As Holocaust compensation deal turns 70, survivors face new challenges in Ukraine

The Luxembourg Agreement signed after WWII saw West Germany assume responsibility for Nazi atrocities and pay reparations

Illustrative: Holocaust survivor and refugee Tatyna Ryabaya, 99, and her daughter sit on a bed in a hotel room in Moldova after fleeing Ukraine before flying to Israel on a special medical transport flight on April 27, 2022. (International Fellowship of Christians and Jews)
Illustrative: Holocaust survivor and refugee Tatyna Ryabaya, 99, and her daughter sit on a bed in a hotel room in Moldova after fleeing Ukraine before flying to Israel on a special medical transport flight on April 27, 2022. (International Fellowship of Christians and Jews)

FRANKFURT, Germany (AFP) — Holocaust survivor Colette Avital has for years been helping victims of Nazi crimes to get compensation. More than seven decades after World War II, her work remains crucial even as the Ukraine conflict heaps on new challenges.

Avital counts among negotiators the Claims Conference, an organization that seeks damages for Holocaust survivors and was a signatory to the Luxembourg Agreement under which West Germany assumed responsibility for Nazi atrocities and paid reparations.

As the accord turned 70 on Thursday, Avital said the Conference’s work over the last year went beyond seeking financial compensation for victims to helping with life-saving evacuations from Ukraine as Russia’s invasion on February 24 brought war back to Europe.

“They had to be taken out with ambulances and flown to different places, including to Israel and then taken care of,” 83-year-old Avital, who herself fled from Romania to Israel as a child, told AFP.

At a ceremony in Berlin marking the Luxembourg Agreement’s anniversary, the Conference will also announce the latest outcome of negotiations — emergency humanitarian payments of 12 million euros ($12 million) to 8,500 Ukrainian Holocaust survivors, as well as an increase of 130 million euros for homecare programs.

‘Different needs’

Under the Luxembourg Agreement signed on September 10, 1952, West Germany accepted responsibility for the Nazi genocide and paid more than three billion marks (about 1.5 billion euros) to the state of Israel and the Claims Conference.

It was widely seen as West Germany’s first major step back into the community of nations after World War II in which six million Jews were murdered in the Holocaust.

Since then, the German government has paid more than $90 billion as a result of negotiations with the Claims Conference, according to the group.

File: Colette Avital, chair of the Center of Organizations of Holocaust Survivors in Israel, center, speaks with relatives of a Holocaust survivor who recently passed away, during a Hanukkah menorah lighting ceremony at the Western Wall, in the Old City of Jerusalem, Tuesday, Nov. 30, 2021. (AP Photo/Maya Alleruzzo)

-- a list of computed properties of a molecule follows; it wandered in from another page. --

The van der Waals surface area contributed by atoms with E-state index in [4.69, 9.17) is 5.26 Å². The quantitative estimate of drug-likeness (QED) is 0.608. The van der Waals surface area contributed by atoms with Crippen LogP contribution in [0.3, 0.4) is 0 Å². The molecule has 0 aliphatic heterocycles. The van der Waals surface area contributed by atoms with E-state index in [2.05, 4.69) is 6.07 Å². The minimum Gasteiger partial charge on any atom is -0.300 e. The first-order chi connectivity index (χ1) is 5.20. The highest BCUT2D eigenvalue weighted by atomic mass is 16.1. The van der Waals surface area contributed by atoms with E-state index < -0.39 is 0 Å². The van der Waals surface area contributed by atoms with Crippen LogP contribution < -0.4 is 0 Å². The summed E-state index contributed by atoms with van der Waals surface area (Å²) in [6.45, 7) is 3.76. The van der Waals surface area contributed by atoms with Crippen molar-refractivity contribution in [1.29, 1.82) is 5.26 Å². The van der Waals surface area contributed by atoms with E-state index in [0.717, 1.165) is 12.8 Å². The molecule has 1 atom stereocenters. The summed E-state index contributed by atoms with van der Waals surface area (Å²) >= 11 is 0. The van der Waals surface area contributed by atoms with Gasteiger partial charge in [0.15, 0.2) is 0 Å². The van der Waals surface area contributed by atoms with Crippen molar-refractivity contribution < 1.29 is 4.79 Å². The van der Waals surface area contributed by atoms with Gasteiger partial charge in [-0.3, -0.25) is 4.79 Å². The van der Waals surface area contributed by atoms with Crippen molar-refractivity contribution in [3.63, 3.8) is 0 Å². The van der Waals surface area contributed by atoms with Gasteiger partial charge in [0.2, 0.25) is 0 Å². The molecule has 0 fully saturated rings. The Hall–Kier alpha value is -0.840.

Some survivors — such as those incarcerated in concentration camps — remain eligible for ongoing payments, while others — including those who fled from the Nazi regime — get one-off payouts.

The Claims Conference estimates that there are still 280,000 survivors alive today.

While the victims are fewer today, their “needs are quite different,” Avital, a veteran Israeli diplomat and politician, told AFP.

“They are older, and they are sick, and they are frail. One of the major things that is being done is to give them homecare.”

Illustrative: Holocaust survivor Maya Zernova on a flight bringing her from Ukraine to Israel on March 17, 2022 (Screen capture/Channel 13)

‘Very important’

German Chancellor Olaf Scholz, who will attend the ceremony in Berlin, called the Luxembourg Agreement “fundamental.”

“The payments to survivors and the homecare program are very close to our heart,” he said.

Avital — who will speak on a panel at the ceremony — still remembers her harrowing early childhood in Romania, ruled by dictator and Nazi ally Ion Antonescu during much of World War II.

She and her family had to wear yellow stars to mark them as Jews, her father was detained, and she and her mother were forced into hiding during the war.

They fled to Israel in 1950, when she was 10.

She went on to have a successful diplomatic career, which included serving as Israel’s consul general in New York, and was also a lawmaker in the left-wing Labor party.

In her view, the Luxembourg Agreement helped to save the battered economy of the young Israeli state.

“The Israeli economy was on the verge of collapse,” she said. “It had nothing, it had actually no money to pay (for) food, no money to pay (for) any kind of fuels.”

The anniversary of the accord is “very important, just to mark how extraordinarily relations have developed between Israel and Germany,” she added.

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